It is important that we get the opportunity to debate principles. If we look at our legal system, it is based on the principle that it is wrong to take an innocent human life. When the state is making an exception to this principle, it is incumbent that we are very careful. Why? Because the results are permanent and irreversible.
The original bill that was provided to the House had many things that the people Oshawa could support. However, substantial changes have been made by the Senate that would open MAID up to those with depression and mental health issues. I cannot support this changed bill. Frankly, I am extremely disappointed and upset with the government. The Liberals are not even allowing us to properly debate this new bill. They have invoked closure.
Today, the minister said that there was consensus, but that is simply not true. The minister said of the original bill that there was no consensus on MAID for people with mental illness. Instead of allowing committee to call witnesses affected by the bill, and the experts, the minister wants to push this bill through tonight and close down debate. He wants to pass this bill and then create a committee of experts to study the bill. This is exactly the opposite of the normal process of the House. We are here today making Canadians aware of that, because this is unprecedented. I have never heard of this before. It is almost like the government telling us to trust it, that it is going to do do this, not to worry about it and to let us get this through. However, the minister and the government have a credibility issue.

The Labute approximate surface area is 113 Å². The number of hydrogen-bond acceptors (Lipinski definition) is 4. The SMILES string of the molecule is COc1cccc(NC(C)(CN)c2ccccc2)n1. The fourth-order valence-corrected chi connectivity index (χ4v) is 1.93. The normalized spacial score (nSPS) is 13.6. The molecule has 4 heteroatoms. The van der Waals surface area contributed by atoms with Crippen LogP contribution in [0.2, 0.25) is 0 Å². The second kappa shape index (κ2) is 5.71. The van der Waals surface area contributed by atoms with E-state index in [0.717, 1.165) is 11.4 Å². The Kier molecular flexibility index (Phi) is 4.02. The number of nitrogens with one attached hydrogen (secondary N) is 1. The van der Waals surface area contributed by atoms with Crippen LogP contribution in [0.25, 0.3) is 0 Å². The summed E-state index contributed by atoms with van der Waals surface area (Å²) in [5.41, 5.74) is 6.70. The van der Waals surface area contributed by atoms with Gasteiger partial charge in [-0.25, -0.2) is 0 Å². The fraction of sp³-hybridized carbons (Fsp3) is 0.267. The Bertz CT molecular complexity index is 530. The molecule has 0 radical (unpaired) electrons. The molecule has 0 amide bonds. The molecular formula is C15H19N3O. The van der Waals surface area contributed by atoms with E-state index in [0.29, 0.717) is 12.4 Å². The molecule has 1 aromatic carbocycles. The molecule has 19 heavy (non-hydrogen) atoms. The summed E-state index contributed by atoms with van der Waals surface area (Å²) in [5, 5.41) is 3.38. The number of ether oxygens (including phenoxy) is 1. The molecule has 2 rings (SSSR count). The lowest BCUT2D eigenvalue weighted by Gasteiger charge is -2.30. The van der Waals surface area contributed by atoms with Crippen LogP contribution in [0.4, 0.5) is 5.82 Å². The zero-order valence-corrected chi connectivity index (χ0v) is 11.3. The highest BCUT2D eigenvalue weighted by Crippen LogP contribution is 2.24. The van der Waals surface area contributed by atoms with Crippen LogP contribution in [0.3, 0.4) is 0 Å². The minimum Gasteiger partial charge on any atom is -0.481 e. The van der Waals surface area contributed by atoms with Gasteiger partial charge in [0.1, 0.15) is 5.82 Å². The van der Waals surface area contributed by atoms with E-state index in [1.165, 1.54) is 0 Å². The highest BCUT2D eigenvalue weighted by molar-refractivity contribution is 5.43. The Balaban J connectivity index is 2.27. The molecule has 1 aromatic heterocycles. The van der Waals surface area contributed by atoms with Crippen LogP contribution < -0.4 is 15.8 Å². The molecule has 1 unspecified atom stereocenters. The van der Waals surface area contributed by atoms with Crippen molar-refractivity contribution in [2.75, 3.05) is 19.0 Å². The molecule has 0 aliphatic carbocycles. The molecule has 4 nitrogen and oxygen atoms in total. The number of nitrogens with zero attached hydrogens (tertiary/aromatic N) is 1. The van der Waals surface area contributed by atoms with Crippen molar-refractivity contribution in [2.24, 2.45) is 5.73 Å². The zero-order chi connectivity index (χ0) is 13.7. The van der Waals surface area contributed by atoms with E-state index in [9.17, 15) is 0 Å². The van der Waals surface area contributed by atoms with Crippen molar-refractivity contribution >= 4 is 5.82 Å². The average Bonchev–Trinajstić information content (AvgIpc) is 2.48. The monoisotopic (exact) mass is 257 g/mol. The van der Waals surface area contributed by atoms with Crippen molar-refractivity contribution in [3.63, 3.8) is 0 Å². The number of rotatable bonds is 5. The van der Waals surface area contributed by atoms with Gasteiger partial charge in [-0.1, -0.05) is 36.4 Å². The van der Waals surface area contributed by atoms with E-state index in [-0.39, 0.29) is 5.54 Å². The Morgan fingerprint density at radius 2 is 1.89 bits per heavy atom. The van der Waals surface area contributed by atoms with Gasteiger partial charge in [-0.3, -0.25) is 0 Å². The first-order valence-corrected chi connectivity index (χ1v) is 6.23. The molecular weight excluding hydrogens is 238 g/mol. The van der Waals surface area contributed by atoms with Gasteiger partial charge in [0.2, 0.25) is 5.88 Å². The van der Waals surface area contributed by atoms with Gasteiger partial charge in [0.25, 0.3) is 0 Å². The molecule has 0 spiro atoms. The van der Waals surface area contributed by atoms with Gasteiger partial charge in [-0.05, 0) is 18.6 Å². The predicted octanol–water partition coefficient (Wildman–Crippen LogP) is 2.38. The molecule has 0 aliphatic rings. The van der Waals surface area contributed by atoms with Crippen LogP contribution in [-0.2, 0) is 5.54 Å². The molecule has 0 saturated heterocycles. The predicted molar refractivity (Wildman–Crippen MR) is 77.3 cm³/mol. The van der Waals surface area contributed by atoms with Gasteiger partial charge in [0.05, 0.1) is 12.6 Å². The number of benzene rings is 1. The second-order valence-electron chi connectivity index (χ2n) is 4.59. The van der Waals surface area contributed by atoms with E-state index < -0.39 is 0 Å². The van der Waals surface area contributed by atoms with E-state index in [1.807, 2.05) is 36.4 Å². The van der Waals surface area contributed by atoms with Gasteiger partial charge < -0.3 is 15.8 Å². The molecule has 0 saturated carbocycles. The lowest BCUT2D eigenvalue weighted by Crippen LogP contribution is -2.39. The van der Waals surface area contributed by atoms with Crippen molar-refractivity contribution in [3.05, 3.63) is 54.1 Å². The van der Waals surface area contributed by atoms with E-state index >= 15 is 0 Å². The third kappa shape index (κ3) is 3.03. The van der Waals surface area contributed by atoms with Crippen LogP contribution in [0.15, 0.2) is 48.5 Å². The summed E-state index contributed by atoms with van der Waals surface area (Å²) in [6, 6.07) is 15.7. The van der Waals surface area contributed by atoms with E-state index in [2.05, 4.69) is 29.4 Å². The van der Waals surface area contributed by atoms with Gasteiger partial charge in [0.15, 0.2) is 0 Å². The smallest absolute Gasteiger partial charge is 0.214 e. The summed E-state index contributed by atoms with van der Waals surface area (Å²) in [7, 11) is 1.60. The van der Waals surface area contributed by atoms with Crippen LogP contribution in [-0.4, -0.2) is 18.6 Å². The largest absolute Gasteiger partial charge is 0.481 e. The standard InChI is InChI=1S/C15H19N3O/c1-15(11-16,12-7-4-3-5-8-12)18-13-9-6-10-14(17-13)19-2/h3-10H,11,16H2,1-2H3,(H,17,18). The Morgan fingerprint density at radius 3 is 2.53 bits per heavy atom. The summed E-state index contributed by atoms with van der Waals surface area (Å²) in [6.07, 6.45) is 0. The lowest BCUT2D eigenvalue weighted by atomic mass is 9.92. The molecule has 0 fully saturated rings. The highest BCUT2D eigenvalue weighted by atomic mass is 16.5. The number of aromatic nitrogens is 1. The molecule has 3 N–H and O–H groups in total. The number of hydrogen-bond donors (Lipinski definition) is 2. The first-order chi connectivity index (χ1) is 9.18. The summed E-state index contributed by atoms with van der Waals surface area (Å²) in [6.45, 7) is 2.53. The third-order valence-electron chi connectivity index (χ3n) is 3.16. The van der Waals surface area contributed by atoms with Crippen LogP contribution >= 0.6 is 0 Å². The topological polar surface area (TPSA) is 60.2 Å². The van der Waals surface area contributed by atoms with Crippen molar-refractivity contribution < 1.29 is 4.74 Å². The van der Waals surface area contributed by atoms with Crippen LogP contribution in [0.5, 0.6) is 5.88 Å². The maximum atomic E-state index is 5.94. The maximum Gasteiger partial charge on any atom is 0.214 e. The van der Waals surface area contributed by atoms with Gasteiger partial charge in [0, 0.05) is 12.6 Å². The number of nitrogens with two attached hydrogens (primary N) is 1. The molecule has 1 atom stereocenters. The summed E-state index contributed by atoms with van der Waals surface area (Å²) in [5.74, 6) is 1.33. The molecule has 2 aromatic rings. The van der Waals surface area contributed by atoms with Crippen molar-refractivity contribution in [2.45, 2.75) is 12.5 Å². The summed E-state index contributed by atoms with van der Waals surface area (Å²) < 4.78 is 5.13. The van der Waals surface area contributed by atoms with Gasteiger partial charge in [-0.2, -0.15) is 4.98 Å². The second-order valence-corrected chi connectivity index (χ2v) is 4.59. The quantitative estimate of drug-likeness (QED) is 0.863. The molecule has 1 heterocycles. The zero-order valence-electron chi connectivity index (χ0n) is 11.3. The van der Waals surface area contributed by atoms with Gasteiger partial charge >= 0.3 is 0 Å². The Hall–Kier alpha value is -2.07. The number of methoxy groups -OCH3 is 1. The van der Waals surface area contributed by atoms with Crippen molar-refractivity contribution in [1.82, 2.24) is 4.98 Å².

I know I am challenging the minister, and I hope he questions me about it. He needs to make things clear. The original MAID bill was due for a legislative review after five years, which was supposed to happen last year. That did not happen. We know the government prorogued. We know it had the WE scandal it wanted to cover up. If it did not do its legislative duty for the original bill, how can Canadians trust the Liberals and the minister to follow through? Instead of challenging the Quebec court's decision, the minister did not even defend his own legislation, and I find this incredibly unusual.